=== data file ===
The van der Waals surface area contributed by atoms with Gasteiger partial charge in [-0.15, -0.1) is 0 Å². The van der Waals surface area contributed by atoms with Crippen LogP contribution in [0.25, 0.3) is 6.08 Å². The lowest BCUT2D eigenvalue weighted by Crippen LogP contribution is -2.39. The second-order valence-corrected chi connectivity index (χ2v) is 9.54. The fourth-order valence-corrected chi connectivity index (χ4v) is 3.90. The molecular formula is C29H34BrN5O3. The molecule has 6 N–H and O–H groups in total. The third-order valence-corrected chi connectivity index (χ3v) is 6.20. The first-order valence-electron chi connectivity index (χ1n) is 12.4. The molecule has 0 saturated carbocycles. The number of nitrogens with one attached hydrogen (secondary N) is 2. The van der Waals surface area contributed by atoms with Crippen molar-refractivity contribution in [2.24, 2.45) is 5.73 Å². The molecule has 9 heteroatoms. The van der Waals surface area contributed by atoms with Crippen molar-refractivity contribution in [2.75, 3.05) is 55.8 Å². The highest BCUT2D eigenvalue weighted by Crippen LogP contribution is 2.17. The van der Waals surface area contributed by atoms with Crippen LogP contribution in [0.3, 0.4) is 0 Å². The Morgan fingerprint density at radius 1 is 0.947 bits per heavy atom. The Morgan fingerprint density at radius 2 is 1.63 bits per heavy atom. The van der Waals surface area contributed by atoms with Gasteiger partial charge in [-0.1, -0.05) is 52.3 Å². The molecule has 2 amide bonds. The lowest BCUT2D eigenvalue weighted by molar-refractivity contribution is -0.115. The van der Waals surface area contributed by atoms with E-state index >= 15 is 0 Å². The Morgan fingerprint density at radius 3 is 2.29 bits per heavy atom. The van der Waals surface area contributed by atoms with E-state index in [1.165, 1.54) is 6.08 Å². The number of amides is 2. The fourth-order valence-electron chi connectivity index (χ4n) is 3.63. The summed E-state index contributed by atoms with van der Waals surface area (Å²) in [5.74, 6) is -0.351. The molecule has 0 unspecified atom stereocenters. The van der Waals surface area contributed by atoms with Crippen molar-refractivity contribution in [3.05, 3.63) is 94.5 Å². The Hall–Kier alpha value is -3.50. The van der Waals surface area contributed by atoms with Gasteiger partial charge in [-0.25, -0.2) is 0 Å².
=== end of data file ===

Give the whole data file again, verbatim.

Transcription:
The van der Waals surface area contributed by atoms with Gasteiger partial charge in [-0.15, -0.1) is 0 Å². The van der Waals surface area contributed by atoms with Crippen LogP contribution in [0.25, 0.3) is 6.08 Å². The lowest BCUT2D eigenvalue weighted by Crippen LogP contribution is -2.39. The second-order valence-corrected chi connectivity index (χ2v) is 9.54. The fourth-order valence-corrected chi connectivity index (χ4v) is 3.90. The molecular formula is C29H34BrN5O3. The molecule has 6 N–H and O–H groups in total. The third-order valence-corrected chi connectivity index (χ3v) is 6.20. The first-order valence-electron chi connectivity index (χ1n) is 12.4. The molecule has 0 saturated carbocycles. The number of nitrogens with one attached hydrogen (secondary N) is 2. The van der Waals surface area contributed by atoms with Crippen molar-refractivity contribution in [2.24, 2.45) is 5.73 Å². The molecule has 9 heteroatoms. The van der Waals surface area contributed by atoms with Crippen molar-refractivity contribution in [2.75, 3.05) is 55.8 Å². The highest BCUT2D eigenvalue weighted by Crippen LogP contribution is 2.17. The van der Waals surface area contributed by atoms with Crippen LogP contribution in [0.3, 0.4) is 0 Å². The Morgan fingerprint density at radius 1 is 0.947 bits per heavy atom. The Morgan fingerprint density at radius 2 is 1.63 bits per heavy atom. The van der Waals surface area contributed by atoms with Gasteiger partial charge in [-0.1, -0.05) is 52.3 Å². The molecule has 2 amide bonds. The lowest BCUT2D eigenvalue weighted by molar-refractivity contribution is -0.115. The van der Waals surface area contributed by atoms with E-state index >= 15 is 0 Å². The Morgan fingerprint density at radius 3 is 2.29 bits per heavy atom. The van der Waals surface area contributed by atoms with E-state index in [1.165, 1.54) is 6.08 Å². The number of amides is 2. The fourth-order valence-electron chi connectivity index (χ4n) is 3.63. The summed E-state index contributed by atoms with van der Waals surface area (Å²) in [5.74, 6) is -0.351. The molecule has 0 unspecified atom stereocenters. The van der Waals surface area contributed by atoms with Crippen molar-refractivity contribution in [3.05, 3.63) is 94.5 Å². The Hall–Kier alpha value is -3.50. The van der Waals surface area contributed by atoms with Gasteiger partial charge in [-0.25, -0.2) is 0 Å².